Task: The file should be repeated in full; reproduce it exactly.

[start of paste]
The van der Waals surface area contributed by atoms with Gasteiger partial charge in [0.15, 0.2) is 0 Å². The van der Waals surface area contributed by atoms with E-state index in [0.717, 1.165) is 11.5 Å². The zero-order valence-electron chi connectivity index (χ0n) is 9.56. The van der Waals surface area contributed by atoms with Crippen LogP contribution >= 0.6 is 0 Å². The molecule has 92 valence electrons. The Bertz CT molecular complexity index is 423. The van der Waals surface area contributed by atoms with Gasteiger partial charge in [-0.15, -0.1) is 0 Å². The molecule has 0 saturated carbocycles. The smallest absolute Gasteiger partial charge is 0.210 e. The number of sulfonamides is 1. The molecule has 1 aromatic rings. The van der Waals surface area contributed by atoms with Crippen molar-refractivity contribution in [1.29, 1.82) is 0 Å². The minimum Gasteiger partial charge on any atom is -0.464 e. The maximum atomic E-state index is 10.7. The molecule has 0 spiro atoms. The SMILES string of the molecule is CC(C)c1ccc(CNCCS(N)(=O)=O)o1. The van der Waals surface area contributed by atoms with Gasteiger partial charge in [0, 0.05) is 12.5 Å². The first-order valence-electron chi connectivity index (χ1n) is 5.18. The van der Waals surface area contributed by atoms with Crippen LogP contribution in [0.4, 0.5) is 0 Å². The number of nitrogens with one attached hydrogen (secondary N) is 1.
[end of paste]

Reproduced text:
The van der Waals surface area contributed by atoms with Gasteiger partial charge in [0.15, 0.2) is 0 Å². The van der Waals surface area contributed by atoms with E-state index in [0.717, 1.165) is 11.5 Å². The zero-order valence-electron chi connectivity index (χ0n) is 9.56. The van der Waals surface area contributed by atoms with Crippen LogP contribution >= 0.6 is 0 Å². The molecule has 92 valence electrons. The Bertz CT molecular complexity index is 423. The van der Waals surface area contributed by atoms with Gasteiger partial charge in [-0.15, -0.1) is 0 Å². The molecule has 0 saturated carbocycles. The smallest absolute Gasteiger partial charge is 0.210 e. The number of sulfonamides is 1. The molecule has 1 aromatic rings. The van der Waals surface area contributed by atoms with Crippen molar-refractivity contribution in [1.29, 1.82) is 0 Å². The minimum Gasteiger partial charge on any atom is -0.464 e. The maximum atomic E-state index is 10.7. The molecule has 0 spiro atoms. The SMILES string of the molecule is CC(C)c1ccc(CNCCS(N)(=O)=O)o1. The van der Waals surface area contributed by atoms with Gasteiger partial charge in [0, 0.05) is 12.5 Å². The first-order valence-electron chi connectivity index (χ1n) is 5.18. The van der Waals surface area contributed by atoms with Crippen LogP contribution in [0.4, 0.5) is 0 Å². The number of nitrogens with one attached hydrogen (secondary N) is 1.